Your annual women’s wellness exams are designed to ensure that your reproductive health is in good order, so it’s understandable that you may feel concerned if your Pap smear results are abnormal. However, abnormal results are fairly common and not necessarily cause for panic. But they do provide us with valuable information that we can act on to safeguard your health.
At Bluebonnet OB/GYN, Dr. Patricia Brougher and our team take pride in providing comprehensive gynecologic care to women in San Antonio. As part of our services, we perform an important screening called a Pap test, which allows us to check for early signs of cervical cancer.
Should your Pap test results come back with abnormal results, here’s what you need to know.
What the Pap test does
Before we get into next steps for abnormal Pap smear results, let’s quickly review why and how we perform this important test. A Pap test is designed to screen for cervical cancer. By taking a swab of your cervical cells, we can check for abnormal changes with the goal of catching any problem long before it becomes cancerous.
To give you an idea about the effectiveness of this test, cervical cancer used to pose a real threat to women and was one of the leading causes of cancer deaths. Thanks to the simple Pap test, today only a little more than 13,000 new cases of cervical cancer are reported each year in the United States. And it’s all because we are now able to intervene quickly thanks to the Pap test.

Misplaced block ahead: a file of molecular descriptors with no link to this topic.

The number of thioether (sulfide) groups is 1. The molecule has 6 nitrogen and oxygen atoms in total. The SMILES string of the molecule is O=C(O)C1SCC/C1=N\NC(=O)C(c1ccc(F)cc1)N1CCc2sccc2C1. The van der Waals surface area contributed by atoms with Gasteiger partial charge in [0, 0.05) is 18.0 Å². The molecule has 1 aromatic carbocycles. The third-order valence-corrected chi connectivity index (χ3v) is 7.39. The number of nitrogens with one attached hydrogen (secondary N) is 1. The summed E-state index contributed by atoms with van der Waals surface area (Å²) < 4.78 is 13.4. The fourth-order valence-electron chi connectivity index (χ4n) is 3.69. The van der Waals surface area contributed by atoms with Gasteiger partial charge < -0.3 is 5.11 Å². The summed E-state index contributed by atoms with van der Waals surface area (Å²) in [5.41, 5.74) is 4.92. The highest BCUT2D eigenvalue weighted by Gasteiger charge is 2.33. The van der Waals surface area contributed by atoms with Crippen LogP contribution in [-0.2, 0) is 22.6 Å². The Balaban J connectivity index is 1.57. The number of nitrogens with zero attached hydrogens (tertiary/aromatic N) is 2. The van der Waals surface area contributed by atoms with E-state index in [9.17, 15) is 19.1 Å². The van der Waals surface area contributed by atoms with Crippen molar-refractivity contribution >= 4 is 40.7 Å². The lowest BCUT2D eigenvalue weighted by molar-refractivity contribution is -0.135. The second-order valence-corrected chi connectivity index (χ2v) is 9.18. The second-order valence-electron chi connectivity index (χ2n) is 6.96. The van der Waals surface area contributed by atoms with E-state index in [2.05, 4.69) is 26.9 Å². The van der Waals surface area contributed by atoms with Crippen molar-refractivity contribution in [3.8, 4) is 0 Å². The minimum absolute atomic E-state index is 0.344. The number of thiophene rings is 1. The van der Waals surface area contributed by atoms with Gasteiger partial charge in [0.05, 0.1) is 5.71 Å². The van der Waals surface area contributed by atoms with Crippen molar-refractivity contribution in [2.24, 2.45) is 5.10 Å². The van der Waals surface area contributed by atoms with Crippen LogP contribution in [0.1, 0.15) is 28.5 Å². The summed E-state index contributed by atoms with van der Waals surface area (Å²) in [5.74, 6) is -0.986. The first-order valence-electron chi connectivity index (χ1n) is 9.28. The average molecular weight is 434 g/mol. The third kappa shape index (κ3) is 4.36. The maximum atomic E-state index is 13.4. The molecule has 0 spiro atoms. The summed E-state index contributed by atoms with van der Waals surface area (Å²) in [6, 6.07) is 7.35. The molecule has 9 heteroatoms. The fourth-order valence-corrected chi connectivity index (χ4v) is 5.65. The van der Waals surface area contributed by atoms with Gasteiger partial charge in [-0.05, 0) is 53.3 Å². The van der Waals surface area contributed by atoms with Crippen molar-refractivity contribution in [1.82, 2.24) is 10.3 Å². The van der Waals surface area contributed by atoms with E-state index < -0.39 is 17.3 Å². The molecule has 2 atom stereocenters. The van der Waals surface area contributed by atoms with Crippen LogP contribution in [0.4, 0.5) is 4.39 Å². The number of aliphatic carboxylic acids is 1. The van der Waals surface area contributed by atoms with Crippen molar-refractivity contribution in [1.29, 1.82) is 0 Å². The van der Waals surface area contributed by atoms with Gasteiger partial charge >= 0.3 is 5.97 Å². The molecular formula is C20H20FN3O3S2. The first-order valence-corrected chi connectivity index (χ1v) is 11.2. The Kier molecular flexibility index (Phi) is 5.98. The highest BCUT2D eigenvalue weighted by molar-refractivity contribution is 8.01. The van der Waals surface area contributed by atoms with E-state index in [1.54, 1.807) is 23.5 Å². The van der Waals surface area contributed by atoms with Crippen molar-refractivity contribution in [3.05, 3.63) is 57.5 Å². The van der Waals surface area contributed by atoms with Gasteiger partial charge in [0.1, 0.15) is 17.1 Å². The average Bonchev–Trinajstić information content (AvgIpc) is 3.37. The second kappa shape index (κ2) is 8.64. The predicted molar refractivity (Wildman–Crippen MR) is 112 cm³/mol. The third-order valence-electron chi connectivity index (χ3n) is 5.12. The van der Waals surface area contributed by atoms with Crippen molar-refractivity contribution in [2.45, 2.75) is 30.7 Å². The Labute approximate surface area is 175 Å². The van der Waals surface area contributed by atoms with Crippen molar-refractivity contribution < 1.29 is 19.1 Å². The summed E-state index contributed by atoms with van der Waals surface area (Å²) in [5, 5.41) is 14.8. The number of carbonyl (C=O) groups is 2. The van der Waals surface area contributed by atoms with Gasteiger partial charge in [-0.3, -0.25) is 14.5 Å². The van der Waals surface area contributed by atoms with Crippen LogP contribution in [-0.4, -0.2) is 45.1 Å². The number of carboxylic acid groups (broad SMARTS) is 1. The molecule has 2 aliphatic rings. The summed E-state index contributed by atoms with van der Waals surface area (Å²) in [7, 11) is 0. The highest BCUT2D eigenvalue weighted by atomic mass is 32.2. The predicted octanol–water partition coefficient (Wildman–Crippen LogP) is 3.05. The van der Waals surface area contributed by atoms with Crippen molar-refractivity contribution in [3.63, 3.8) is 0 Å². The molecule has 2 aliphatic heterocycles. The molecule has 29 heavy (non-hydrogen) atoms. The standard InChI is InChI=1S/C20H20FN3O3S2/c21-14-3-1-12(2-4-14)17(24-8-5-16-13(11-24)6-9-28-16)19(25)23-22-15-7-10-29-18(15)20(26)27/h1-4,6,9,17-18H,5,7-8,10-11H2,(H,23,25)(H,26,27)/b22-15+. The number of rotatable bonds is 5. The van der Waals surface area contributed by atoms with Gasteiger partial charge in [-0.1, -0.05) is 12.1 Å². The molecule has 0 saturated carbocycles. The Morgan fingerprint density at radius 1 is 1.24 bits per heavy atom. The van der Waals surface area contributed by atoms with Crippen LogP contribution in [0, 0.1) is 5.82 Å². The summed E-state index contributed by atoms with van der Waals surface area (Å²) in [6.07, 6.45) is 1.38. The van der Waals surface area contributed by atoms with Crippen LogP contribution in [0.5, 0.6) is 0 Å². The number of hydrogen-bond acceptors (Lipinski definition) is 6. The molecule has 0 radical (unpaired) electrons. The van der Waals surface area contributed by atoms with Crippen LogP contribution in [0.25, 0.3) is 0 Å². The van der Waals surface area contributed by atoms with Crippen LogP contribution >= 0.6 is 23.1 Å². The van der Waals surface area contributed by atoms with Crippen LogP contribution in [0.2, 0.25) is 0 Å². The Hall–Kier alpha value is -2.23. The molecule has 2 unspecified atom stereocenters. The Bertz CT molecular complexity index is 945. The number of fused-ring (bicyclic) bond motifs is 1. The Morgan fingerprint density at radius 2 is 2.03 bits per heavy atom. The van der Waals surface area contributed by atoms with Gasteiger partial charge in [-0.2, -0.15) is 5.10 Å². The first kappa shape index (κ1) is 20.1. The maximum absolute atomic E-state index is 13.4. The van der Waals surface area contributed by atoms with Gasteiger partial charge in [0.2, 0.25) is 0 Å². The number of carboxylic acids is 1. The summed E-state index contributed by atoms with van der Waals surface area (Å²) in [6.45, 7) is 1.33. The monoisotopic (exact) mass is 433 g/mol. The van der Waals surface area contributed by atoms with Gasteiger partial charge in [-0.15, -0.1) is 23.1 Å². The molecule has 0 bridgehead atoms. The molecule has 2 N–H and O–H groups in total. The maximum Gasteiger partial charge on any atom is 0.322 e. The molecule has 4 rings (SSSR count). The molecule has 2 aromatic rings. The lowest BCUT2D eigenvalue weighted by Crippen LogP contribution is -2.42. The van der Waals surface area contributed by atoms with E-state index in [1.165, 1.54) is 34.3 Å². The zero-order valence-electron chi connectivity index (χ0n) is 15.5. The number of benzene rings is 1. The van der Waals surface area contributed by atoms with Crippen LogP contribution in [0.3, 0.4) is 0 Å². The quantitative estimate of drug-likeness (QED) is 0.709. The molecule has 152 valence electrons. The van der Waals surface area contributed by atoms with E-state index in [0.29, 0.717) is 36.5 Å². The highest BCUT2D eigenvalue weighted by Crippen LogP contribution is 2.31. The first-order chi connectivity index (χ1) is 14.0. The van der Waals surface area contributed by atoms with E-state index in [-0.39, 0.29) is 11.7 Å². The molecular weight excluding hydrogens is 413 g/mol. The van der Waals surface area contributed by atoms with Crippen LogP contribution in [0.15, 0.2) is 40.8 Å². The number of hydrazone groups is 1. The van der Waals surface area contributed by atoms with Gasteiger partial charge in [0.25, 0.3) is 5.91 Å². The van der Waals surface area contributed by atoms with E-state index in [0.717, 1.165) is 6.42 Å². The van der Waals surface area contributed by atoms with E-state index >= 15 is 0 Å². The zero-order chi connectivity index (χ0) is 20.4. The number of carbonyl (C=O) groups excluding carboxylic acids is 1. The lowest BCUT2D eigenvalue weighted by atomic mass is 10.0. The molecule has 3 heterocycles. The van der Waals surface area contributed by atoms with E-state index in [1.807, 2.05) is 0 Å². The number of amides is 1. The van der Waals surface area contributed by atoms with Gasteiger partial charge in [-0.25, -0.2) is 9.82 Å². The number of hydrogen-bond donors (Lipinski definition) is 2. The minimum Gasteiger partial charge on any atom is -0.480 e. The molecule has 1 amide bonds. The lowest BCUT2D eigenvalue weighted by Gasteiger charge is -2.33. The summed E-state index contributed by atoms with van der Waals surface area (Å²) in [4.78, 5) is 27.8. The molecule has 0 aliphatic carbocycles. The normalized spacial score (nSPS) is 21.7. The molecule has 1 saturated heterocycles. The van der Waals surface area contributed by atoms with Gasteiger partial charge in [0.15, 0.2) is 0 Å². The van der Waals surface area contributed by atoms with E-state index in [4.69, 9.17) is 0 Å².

When your results are abnormal
Abnormal results from a Pap test typically stem from the presence of the human papillomavirus (HPV). HPV is incredibly common, affecting up to 80% of sexually active people at some point in their lives. In most cases, your body fights off the infection on its own, and there’s no need for us to intervene. In less common cases, HPV can lead to genital warts and, in even rarer cases, cervical cancer.
When we test your cervix, we’re looking for cells that show abnormal changes, which is usually caused by one of the many HPV strains. Should we detect these changes in your test, we base our next actions on the type of cells we find. If they’re low-grade or atypical, we generally take an active surveillance stance, which means we will want to test you again in six to 12 months, which gives your body plenty of time to get rid of the infection on its own.
If the cells are higher grade, we may wait another few months before we test again or perform a colposcopy, in which we remove a small piece of cervical tissue for biopsy. This more in-depth testing allows us to identify whether you may benefit from an interventional treatment to clear away the abnormal cells.
With a colposcopy, we can also identify whether any cells have turned precancerous or cancerous and take the necessary steps to rid your body of them.
Ultimately, if something abnormal is found during your Pap test, it means it has done its job in closely screening your health, which isn’t a bad thing!
If you have more questions about your Pap smear results, please give us a call at 210-686-6171.